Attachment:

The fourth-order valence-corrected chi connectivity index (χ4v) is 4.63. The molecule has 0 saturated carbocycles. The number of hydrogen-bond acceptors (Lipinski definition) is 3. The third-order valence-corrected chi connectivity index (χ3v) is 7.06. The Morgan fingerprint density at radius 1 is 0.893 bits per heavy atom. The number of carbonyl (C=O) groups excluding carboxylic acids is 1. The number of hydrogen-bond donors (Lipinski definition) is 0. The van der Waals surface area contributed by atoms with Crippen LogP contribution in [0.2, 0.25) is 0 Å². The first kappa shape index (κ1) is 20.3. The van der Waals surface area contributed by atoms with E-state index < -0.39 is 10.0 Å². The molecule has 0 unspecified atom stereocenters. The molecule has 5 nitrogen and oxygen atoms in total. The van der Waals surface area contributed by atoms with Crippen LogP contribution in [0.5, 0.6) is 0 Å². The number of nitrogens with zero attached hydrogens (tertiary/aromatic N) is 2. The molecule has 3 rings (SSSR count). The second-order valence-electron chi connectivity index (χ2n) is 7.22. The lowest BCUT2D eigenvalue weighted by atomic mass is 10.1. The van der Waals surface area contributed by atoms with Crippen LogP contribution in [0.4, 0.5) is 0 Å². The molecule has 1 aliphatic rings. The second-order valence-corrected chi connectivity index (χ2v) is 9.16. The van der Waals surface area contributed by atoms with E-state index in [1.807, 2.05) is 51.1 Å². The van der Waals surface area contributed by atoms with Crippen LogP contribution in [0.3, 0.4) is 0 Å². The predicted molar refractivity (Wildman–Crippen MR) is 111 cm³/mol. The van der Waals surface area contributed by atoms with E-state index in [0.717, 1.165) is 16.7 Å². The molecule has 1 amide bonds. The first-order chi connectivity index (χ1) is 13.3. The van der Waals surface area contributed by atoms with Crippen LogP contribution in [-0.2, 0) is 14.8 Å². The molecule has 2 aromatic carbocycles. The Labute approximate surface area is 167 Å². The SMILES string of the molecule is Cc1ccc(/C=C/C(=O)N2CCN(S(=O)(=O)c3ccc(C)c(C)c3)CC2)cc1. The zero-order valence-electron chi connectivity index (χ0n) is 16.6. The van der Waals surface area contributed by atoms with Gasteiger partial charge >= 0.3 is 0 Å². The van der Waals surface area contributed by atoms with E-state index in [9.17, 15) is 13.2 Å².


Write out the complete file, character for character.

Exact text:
The fourth-order valence-corrected chi connectivity index (χ4v) is 4.63. The molecule has 0 saturated carbocycles. The number of hydrogen-bond acceptors (Lipinski definition) is 3. The third-order valence-corrected chi connectivity index (χ3v) is 7.06. The Morgan fingerprint density at radius 1 is 0.893 bits per heavy atom. The number of carbonyl (C=O) groups excluding carboxylic acids is 1. The number of hydrogen-bond donors (Lipinski definition) is 0. The van der Waals surface area contributed by atoms with Crippen LogP contribution in [0.2, 0.25) is 0 Å². The first kappa shape index (κ1) is 20.3. The van der Waals surface area contributed by atoms with E-state index < -0.39 is 10.0 Å². The molecule has 0 unspecified atom stereocenters. The molecule has 5 nitrogen and oxygen atoms in total. The van der Waals surface area contributed by atoms with Crippen LogP contribution in [0.5, 0.6) is 0 Å². The number of nitrogens with zero attached hydrogens (tertiary/aromatic N) is 2. The molecule has 3 rings (SSSR count). The second-order valence-electron chi connectivity index (χ2n) is 7.22. The lowest BCUT2D eigenvalue weighted by atomic mass is 10.1. The van der Waals surface area contributed by atoms with Crippen LogP contribution in [0.4, 0.5) is 0 Å². The molecule has 1 aliphatic rings. The second-order valence-corrected chi connectivity index (χ2v) is 9.16. The van der Waals surface area contributed by atoms with E-state index in [1.807, 2.05) is 51.1 Å². The van der Waals surface area contributed by atoms with Crippen LogP contribution in [0.3, 0.4) is 0 Å². The predicted molar refractivity (Wildman–Crippen MR) is 111 cm³/mol. The van der Waals surface area contributed by atoms with E-state index in [0.717, 1.165) is 16.7 Å². The molecule has 1 amide bonds. The first-order chi connectivity index (χ1) is 13.3. The van der Waals surface area contributed by atoms with Crippen LogP contribution in [-0.2, 0) is 14.8 Å². The molecule has 2 aromatic carbocycles. The Labute approximate surface area is 167 Å². The SMILES string of the molecule is Cc1ccc(/C=C/C(=O)N2CCN(S(=O)(=O)c3ccc(C)c(C)c3)CC2)cc1. The zero-order valence-electron chi connectivity index (χ0n) is 16.6. The van der Waals surface area contributed by atoms with Gasteiger partial charge >= 0.3 is 0 Å². The van der Waals surface area contributed by atoms with E-state index in [9.17, 15) is 13.2 Å².